Food irradiation is a food preservation process or method that can protect food from microorganisms, insects, and other pests that can make our food supply unsafe or undesirable. Compared with other food preservation processes, food irradiation has many advantages, such as low energy consumption and low cost (even compared with conventional refrigeration and deep freezing). It is a cold process, which means that there are no changes in texture of the food, such as those that occur with canning or freezing. Food irradiation is an excellent alternative to chemical fumigants, such as the banned ethylene dibromide, and as a process is extremely effective to control many food borne diseases, e.g., salmonellosis.
Irradiation is the process in which food is passed through a chamber, where it is exposed to gamma rays or x-rays. These high-energy rays are strong enough to break chemical bonds, destroy cell walls and cell membranes, and break down DNA. Irradiation is the process in which food is passed through a chamber, where it is exposed to gamma rays or x-rays. Irradiation kills most bacteria, molds, and insects that may contaminate food.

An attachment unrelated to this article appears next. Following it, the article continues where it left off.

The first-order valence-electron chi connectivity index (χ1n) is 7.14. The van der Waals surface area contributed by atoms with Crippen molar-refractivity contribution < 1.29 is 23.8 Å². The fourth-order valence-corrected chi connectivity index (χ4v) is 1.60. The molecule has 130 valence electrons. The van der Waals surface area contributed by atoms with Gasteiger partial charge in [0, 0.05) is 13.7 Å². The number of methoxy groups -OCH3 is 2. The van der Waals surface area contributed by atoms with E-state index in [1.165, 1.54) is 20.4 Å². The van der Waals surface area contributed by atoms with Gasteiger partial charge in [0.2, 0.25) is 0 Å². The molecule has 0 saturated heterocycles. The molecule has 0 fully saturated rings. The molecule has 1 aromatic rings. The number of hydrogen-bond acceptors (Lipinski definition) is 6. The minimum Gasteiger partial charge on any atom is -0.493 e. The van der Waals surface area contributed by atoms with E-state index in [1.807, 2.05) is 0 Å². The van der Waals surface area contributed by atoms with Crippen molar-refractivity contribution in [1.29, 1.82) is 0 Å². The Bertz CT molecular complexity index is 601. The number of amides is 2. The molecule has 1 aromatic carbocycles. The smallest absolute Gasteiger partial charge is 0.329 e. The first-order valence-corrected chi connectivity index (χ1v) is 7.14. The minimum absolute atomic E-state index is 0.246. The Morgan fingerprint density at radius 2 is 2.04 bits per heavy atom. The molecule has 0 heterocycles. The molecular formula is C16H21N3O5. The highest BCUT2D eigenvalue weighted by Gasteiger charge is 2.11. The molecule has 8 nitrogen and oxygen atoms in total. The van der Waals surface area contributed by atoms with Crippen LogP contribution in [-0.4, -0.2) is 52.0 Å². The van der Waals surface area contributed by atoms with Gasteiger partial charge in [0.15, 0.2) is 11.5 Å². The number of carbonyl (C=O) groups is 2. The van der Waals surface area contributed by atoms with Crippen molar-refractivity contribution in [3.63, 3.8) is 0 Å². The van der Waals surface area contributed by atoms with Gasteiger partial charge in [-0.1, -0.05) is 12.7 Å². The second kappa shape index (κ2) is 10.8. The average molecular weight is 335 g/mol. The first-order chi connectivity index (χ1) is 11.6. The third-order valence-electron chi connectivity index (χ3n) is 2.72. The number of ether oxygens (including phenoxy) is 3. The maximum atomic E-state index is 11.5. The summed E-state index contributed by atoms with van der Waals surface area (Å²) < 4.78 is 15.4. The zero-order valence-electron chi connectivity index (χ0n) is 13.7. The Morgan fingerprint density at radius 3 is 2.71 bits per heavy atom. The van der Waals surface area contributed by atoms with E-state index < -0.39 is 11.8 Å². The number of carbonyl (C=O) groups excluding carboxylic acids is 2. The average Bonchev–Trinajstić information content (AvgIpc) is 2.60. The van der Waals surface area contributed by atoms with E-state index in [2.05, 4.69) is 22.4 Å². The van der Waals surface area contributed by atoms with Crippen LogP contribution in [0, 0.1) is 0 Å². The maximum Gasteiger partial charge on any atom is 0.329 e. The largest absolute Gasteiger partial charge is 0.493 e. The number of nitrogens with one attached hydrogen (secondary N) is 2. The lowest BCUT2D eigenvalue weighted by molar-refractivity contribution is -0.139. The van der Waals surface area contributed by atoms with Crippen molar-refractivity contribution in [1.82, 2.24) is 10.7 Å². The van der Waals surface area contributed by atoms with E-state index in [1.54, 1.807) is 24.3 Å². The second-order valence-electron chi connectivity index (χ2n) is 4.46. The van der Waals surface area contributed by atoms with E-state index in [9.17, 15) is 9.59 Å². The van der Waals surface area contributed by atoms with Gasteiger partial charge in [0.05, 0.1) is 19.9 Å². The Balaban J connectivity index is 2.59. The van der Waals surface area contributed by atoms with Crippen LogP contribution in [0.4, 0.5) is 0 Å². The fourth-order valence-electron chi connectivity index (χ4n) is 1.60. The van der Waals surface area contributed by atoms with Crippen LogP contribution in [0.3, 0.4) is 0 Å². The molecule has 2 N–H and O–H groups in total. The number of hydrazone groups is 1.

Because irradiation involves minimal heating, it has very little effect on the taste, texture, and nutritive value of food. In 1997, in response to several food borne illness outbreaks and increasing public concern over the safety of food supply, irradiation was approved for use on poultry products. In 1999 and 2000, irradiation was approved to curb pathogens in raw meats, including ground beef, steaks, and pork chops. Irradiation has also been used for more than 30 years to preserve some meals eaten by astronauts during long-term space missions.
Food irradiation is now recognized as another method of preserving food and ensuring its wholesomeness by sterilization or cold pasteurization, and has wide application worldwide.